At a bomb range, Tory, Grant and Kari placed some firewood under a grand piano and set it on fire. Instead of exploding, the piano slowly burned. The MythBusters found that the piano’s disintegration did not cause the strings to pop; instead the frame and strings expanded from the heat, which slowly released the stored energy over a long period of time rather than all at once in a sudden explosion.


  1. Priscilla says:

    since the piano did NOT explode when it was burned because the strings expanded instead of retracting in the heat, would the piano explode when frozen?

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  2. Litton says:

    That’s precisely what I was thinking when Tori was giving his schpiel.

  3. Logak says:

    Priscilla: no, because the freezing would result in contraction of the frame and stings, with the same result of dissipating any energy from the stress.

    • Niall Mccafferty says:

      If there was a fire then the sprinkler system kicked in there maybe contraction again and maybe ping or possibly back to original tension

  4. leidan says:

    the bamboo experiment was not credible because they didnt account for the inner part of a human, such as the bones

    • this.self.thing says:

      They mentioned that in the episode, they’re assuming that anyone interested in actually using this as a means of torture would know to position the person over the bamboo such that it would miss the ribs.

    • Steve says:

      Sort of silly, I think, Leidan. If there were a bone ‘plate’ in a human body to grow through… yeah, then a plausible question. but to put the bamboo below your rib cage for example… or even at your rib cage.. .the shoot could flex a little bit to go around a rib bone.

    • D. Devil's Advocate, Esq. says:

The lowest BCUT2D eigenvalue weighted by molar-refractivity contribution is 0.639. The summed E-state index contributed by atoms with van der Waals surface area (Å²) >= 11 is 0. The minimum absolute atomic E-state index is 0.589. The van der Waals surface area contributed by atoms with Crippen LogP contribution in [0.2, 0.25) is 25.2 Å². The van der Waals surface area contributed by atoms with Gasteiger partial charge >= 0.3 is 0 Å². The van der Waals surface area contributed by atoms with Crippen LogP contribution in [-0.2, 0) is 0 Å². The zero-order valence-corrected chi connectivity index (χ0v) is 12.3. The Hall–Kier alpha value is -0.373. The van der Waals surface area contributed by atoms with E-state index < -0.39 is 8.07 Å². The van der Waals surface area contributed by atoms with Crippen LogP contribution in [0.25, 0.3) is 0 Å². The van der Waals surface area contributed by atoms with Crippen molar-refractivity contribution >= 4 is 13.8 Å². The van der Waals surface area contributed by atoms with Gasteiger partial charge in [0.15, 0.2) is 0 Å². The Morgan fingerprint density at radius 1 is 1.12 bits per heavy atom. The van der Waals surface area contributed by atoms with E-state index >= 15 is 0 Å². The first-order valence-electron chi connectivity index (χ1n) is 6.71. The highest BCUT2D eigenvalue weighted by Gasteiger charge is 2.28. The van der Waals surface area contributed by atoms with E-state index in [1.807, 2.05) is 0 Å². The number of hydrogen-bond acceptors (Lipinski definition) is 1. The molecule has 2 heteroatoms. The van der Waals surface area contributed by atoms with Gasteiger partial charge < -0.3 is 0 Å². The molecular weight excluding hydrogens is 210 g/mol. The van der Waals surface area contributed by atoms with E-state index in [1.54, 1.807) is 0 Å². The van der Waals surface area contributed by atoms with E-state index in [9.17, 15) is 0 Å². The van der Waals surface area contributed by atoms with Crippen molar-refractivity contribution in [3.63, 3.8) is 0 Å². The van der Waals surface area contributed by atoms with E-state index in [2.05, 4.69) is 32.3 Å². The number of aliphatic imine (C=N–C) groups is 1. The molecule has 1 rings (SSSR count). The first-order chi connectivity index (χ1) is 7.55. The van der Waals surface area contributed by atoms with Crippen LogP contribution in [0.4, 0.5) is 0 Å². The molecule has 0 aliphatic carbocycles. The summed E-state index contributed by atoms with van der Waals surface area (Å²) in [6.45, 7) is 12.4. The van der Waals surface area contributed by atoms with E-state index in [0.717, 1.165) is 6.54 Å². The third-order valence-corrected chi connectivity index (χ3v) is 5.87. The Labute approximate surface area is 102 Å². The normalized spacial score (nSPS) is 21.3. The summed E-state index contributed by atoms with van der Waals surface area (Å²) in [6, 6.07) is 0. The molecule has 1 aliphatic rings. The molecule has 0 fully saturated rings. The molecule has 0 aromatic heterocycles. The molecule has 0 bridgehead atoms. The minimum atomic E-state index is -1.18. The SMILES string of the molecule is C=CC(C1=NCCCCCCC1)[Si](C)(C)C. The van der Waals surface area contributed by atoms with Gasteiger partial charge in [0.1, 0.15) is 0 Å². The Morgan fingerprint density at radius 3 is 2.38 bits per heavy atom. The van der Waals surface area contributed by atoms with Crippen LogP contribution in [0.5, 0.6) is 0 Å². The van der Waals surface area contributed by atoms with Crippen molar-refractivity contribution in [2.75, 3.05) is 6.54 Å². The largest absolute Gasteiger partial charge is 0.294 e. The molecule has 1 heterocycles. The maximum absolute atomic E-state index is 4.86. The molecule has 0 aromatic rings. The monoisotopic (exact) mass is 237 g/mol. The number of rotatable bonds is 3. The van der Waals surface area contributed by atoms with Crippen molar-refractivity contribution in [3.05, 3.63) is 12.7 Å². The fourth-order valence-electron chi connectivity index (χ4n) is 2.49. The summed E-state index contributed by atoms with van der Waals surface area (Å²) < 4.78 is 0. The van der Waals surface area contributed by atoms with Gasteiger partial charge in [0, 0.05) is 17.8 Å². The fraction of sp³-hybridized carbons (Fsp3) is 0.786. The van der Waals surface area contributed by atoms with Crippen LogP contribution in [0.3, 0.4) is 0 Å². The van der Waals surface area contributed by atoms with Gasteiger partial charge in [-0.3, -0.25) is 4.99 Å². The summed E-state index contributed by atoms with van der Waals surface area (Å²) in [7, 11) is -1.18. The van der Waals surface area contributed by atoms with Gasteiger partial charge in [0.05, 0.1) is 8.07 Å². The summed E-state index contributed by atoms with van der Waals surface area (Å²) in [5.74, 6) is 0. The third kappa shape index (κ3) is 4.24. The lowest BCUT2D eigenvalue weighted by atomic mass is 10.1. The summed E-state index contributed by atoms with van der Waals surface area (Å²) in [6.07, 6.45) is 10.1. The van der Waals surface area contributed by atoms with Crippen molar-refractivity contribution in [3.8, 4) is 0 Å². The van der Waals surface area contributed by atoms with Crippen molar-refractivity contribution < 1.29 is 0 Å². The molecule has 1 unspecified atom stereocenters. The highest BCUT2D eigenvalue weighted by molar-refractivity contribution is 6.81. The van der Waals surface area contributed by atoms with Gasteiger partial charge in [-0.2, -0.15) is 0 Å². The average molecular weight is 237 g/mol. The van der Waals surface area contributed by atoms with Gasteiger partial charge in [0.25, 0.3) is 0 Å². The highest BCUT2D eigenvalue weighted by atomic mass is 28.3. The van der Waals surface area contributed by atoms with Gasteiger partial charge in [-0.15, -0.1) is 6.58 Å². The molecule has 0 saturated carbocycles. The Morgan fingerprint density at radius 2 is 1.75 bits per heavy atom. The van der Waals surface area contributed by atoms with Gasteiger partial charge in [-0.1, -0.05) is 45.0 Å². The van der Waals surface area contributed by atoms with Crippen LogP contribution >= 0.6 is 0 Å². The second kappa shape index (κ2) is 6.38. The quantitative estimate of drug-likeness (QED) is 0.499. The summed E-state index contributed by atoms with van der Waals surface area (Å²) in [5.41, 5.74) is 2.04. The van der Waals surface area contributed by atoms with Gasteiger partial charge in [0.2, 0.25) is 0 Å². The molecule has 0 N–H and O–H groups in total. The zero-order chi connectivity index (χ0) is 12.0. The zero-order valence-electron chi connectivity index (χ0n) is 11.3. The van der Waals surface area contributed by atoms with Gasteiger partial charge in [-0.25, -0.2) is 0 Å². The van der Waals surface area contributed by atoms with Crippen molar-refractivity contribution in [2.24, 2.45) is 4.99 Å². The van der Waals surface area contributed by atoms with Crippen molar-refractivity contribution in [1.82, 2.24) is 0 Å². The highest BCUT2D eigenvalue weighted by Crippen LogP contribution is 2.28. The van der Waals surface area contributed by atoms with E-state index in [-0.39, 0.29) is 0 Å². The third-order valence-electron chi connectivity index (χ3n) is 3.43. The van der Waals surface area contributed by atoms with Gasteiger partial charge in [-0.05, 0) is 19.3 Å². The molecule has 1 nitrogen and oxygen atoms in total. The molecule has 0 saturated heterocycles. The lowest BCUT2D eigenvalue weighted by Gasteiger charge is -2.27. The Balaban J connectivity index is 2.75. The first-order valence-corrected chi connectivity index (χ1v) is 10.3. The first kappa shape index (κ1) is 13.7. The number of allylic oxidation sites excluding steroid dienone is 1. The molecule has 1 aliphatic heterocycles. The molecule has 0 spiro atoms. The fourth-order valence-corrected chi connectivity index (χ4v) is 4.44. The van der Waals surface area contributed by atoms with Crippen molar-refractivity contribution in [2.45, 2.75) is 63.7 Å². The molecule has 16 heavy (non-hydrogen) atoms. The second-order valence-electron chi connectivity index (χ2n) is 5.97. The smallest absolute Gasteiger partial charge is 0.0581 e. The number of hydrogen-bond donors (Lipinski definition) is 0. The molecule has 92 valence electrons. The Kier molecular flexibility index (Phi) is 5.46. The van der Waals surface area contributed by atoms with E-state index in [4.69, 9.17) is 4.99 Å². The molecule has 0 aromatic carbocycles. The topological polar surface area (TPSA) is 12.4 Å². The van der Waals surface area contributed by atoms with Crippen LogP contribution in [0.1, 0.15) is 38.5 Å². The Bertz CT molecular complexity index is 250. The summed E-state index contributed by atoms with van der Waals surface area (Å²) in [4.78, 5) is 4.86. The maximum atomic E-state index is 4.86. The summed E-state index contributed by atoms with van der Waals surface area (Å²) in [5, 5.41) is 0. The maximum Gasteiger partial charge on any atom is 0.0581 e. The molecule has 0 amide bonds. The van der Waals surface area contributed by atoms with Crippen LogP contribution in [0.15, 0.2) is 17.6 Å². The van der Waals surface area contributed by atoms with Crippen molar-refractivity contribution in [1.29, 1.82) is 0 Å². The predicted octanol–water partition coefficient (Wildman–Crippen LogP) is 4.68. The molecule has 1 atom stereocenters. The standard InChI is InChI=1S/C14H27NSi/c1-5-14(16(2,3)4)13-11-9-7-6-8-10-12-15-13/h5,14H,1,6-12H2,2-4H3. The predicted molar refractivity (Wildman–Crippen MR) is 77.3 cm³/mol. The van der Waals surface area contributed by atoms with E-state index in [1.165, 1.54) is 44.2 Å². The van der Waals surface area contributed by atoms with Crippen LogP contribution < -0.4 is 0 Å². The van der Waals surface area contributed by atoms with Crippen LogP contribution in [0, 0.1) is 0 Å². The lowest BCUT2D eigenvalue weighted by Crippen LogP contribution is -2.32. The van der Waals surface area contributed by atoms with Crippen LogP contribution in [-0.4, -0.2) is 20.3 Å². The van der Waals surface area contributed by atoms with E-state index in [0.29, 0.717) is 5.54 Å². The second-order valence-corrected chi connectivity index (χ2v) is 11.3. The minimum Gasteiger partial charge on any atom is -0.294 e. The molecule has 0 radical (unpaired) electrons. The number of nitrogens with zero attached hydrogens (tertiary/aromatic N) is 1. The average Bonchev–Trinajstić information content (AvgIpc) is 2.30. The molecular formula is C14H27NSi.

A bamboo shoot growing through the intercostal muscles between you ribs would be just like a massage. Not to mention the delightful tickle on your lungs or, if you’re really lucky, your heart.

  5. Faustine says:

    Bamboo is credible since it was a torture used in Asia.

  6. dan says:

    the metals wher not creditable because the metal in the original show whas submerged and thers whas not

  7. Victor says:

    In the explosion Piano everyone in thinking the wires would snap and explode. This is imposible due to how a piano is constructed. The tuning pins are embeded in wood. The wood would fail to hold the pins before the wires would fail. In every burned out piano I’ve seen, the wires was intact.

  8. BrianiacLover says:

    brainiac is forged. you need real explosives to do what they do (they actually blew up the tub with tnt, whereas mythbusters tried to do it with only metals).

    and the bamboo grows around your rib bones, but you’d be dead a day or two before it got that high.

  9. Daniel Rex says:

    This episode just aired on free-to-air in Australia (SBS channel) and I found the chemistry of Group 1 metals very interesting. The “Brainiac” feature looks faked when they do Rubidium and Caesium, with even wires running from the bathtub to suggest a remotely activated charge, and comically careless handling of the metals, as well as a cover story to say they are in a dissolving vial.
    What amazes me is that the Mythbusters could get so much of the metals! AND they COULD have greatly amplified the Na and K explosions by shaving the metals into smaller pieces and using hot water (or adding a little vinegar!).

  10. jamie 2.0 says:

    If you freeze the wires not the whole piana then they must break i mean around here in winter our electricity lines break due to freezing or snow build up all the time

  11. Some random says:

    While Braniac may have forged the results of their alkali metals in water, Periodic table of videos also got a big explosion when caesium was dropped into water. Maybe not quite as big as brainiac’s, but then again they only used a small container of water.

  12. Peege says:

    The rubidium and cesium experiments work if done correctly; Mythbusters used too much metal therefore reducing the ratio of surface area to weight plus they placed the metals on the surface where the explosive effects were released mostly to the lesser medium (the air). Poor science by the Mythbusters… I note their hand-grenade composite was placed under the water too.